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How would you translate this?
Just curious. I wrote up this scenario as part of another thread and I don't want to see it go to waste.
Imagine you have to translate this sentence. It's in Cantonese Chinese
because I'm a native speaker of it (and not Japanese), but from what I
can tell Japanese is actually relatively similar to Chinese, both in its
linguistic roots and in its present-day usage, such as I've described
earlier in this thread, and I'm mentioning Japanese here because I was arguing with someone about video game localization and most videogames needing localization into English are Japanese.
"Toung kui gawng du sai hey guh lah!" (NOTE: Inflection not included because I don't feel like digging up jyutping numbers.)
know, it's not Chinese characters, but that's because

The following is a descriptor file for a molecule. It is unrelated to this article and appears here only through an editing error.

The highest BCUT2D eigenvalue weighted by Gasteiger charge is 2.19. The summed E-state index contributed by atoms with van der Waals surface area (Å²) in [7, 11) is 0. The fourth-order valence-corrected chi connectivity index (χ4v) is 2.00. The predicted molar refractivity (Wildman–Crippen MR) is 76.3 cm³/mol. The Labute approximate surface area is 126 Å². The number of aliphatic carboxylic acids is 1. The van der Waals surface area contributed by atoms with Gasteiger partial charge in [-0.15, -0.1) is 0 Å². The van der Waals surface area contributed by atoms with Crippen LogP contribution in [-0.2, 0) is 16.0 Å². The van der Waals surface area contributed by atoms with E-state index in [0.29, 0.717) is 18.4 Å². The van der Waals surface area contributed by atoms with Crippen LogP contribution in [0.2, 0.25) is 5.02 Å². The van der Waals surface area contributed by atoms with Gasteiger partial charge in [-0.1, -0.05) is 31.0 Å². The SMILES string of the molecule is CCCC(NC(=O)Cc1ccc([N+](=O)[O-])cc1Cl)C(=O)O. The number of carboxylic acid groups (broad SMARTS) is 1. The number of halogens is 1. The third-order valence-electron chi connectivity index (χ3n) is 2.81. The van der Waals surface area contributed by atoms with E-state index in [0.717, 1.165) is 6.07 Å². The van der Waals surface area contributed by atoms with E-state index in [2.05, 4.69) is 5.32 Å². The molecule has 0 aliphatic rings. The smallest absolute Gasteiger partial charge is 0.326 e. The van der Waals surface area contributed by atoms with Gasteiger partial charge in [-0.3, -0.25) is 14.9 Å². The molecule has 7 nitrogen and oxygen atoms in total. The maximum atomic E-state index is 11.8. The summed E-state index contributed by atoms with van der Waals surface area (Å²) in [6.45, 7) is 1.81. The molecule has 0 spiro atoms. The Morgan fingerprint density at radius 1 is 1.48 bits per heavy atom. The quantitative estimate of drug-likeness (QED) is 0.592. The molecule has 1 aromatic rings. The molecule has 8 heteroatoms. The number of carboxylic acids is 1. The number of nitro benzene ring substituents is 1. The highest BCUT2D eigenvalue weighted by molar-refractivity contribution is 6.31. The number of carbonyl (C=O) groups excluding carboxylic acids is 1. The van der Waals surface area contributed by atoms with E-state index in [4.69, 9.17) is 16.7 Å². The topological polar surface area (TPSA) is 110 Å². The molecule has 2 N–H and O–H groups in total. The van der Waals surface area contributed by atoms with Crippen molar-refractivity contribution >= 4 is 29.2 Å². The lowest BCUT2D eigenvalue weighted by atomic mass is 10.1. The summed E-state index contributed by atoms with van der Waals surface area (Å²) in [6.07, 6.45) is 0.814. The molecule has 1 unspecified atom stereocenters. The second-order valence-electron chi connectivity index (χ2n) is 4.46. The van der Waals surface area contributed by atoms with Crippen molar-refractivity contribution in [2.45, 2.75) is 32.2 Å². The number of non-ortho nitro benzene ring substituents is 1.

(1) Cantonese I'm copy-pasting myself. But instead
uses a lot of spoken language that is rarely written as-is, and (2) I
could still try to look them up but I'm too lazy to do so since it's
past 3 AM here. (I can do it later if you really want.)
I'll just tell you the meaning of each word:
* toung = with, and, accompanying
kui = he/she. basic 3rd-person singular pronoun. note that pronouns
are not declined in Chinese. (For the purpose of this scenario, assume
the person being referred to is male.)
* gawng = talk, speak, converse
* du = also, still, too, nevertheless
* sai = waste
* hey = air, gas, breath. "sai hey" is idiomatic, essentially saying that something is a waste of one's breath.
guh lah = these don't have a specific meaning, but are more so used to
indicate the tone of the speaker. In this case, it indicates an
informal, dismissive tone, with this being the last sentence of the
paragraph. (A calmer delivery, or a delivery suggesting more speech to
follow, would just have "guh".)
This sentence is spoken by one
person to a second person, referring to a third person. The first
person is clearly angry with that third person.
Tell me how you
would translate this sentence into English. Feel free to ask me any
questions concerning the nature of the language or idiomatic usage.